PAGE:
Greetings Brethren:

For the righteous there is a blessing in the need for physical and spiritual healing.

Peace and love,

Carl Patton writing for the FreedomJournal February 13, 2002 in the year of our Lord and Savior Jesus Christ.


THE MEDICAL COMMUNITY AND HEALING

THE MIRACLE OF HEALING

PART 96: THE BIBLE AND THE PHYSICIAN

In the name of Jehovah God, Master of the universe, Ruler of the earth.

The physician is a person who understands the art of medicine and healing. The Hebrew people were influenced greatly by the Egyptians who had an initial impact on the art of healing and medicine. It is also noted that the Egyptian priesthood had several divisions. Healing was also a role of the priesthood. However, the embalmers were an inferior order of Priests.

Therefore, we see the continued practice of the involvement of Priests and Prophets in healing. During the Mosaic Law (days of Moses & the Old Law) there were mid-wives and regular physicians who attended the Israelites (see Exodus 21: 19).

During the Biblical period (post Egyptian period) most medical practices were surgical and external. However, the Hebrew people were not without some knowledge of internal and even mental disorders.

As we pursue the Biblical record regarding the medical profession, we see several explanations for illness in the Old Testament. Deuteronomy 28 reveals that health and the related principle of illness and healing are related to the violation of certain Covenant stipulations. Therefore healing and remedies are involved in an evaluation of one's state of health and the Covenant.

Meanwhile, the Book of Job offers a quite different view. Here we see that illness may stem from divine plans that the patient may be unaware of. However the patient must have faith and trust that God is all knowing and has reason for his state of health.

Perhaps the most outstanding feature of the Hebrew attitude toward health came in its division. This division results in legitimate and illegitimate options for patients in pursuit of healing. But God is in control (Ex. 15:26 and Job 5: 18).

Prayer has always been the most accessible and most common (inexpensive) option open to the righteous in search of healing. (Isaiah 38:10-20). Many Psalms may have been intended as prayers for patients that need healing. Also, many Psalms reveal important Hebrew concepts concerning illness and health care. (See Psalms 38).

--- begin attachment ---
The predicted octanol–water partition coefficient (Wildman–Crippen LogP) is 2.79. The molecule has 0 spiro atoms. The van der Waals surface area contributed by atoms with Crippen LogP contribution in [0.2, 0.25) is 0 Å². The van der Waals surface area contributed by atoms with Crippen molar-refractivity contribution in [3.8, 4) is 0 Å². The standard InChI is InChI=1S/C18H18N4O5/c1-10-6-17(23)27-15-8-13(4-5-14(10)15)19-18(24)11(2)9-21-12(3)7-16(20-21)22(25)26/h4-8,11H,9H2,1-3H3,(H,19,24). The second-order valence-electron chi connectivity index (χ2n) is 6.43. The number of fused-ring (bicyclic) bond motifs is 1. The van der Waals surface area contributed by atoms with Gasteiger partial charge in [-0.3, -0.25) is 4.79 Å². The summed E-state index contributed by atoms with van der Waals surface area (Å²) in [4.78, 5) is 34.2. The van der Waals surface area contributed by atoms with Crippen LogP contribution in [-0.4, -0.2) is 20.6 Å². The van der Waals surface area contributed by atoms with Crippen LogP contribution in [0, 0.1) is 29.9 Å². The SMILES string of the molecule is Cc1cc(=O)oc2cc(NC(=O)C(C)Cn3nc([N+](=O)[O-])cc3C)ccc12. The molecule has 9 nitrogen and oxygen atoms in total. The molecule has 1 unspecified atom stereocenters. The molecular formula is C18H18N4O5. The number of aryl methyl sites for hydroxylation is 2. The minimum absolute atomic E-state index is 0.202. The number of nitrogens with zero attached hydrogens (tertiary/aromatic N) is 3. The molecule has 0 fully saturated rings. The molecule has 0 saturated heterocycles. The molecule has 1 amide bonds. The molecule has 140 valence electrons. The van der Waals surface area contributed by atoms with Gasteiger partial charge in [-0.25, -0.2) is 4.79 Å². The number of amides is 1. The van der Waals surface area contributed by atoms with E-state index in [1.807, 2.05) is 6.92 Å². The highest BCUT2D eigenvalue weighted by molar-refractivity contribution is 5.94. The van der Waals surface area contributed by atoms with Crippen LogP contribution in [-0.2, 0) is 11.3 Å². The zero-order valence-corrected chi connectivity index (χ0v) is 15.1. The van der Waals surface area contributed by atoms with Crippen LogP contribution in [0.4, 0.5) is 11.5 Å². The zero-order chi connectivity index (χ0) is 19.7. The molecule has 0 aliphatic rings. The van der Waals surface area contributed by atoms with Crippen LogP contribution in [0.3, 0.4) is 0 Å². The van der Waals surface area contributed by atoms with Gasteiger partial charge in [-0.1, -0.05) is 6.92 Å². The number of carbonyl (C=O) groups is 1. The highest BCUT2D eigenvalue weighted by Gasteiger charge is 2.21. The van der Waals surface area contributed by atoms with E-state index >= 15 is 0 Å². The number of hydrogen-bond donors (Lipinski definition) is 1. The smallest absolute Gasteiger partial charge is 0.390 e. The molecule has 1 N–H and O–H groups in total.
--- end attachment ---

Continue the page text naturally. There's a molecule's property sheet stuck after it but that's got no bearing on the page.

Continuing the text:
The illegitimate options were rooted in Pagan and Heathen rituals etc. For example many of the Hebrew people had confidence in sorcerers. The evidence of female figurines gives credence to fertility rituals. Also, there is evidence of a healing cult during the Persian period with the discovery of a large dog cemetery.

Meanwhile the Prophets were noted as the most distinguished and were accepted as the legitimate healing consultants. However, they often were in competition with the illegitimate healers. (Deut. 18: 10- 17). Much of the Old Testament reflects an effort to promote Prophets as the only legitimate consultants regarding healing. (2 Kings 4: 8).

For example 2 Kings 8: 8 the Prophets provided the prognosis. They also interceded on behalf of the patient. As seen in 2 kings 5: 11. There have always been false Prophets who claim they can heal. During Old Testament times the Hebrew Prophets unlike the illegitimate healing consultants depended on God. Thus they depended on their relationship with God more so than any technical knowledge or skill.

The post exilic period in Israel saw a gradual change regarding health care. The Priestly Code was an extensive manual on public health. Thus, the priesthood had the power to define illness and health for the Hebrew nation. The chronically ill were restricted access to the temple. This included the lepers, the blind and the lame. This was done because of laws of regarding impurity. (Lev. 13-14, 2 Sam. 5: 8).

Under the Old Law a theology of impurity was developed. This particular theology revealed a system of social boundaries. It further sought to remove the unfit from society. This unfit element was noted as the chronically ill.

Meanwhile, by the time of the Second Temple other developments began to take shape. The demise and end of the Prophetic office led to the evident legitimate status of various folk-healers and mid-wives (Ex. 1: 15-21).

Cont. Part. 97: Doctors, Healing, The Messiah New Covenant/New Law

 

 


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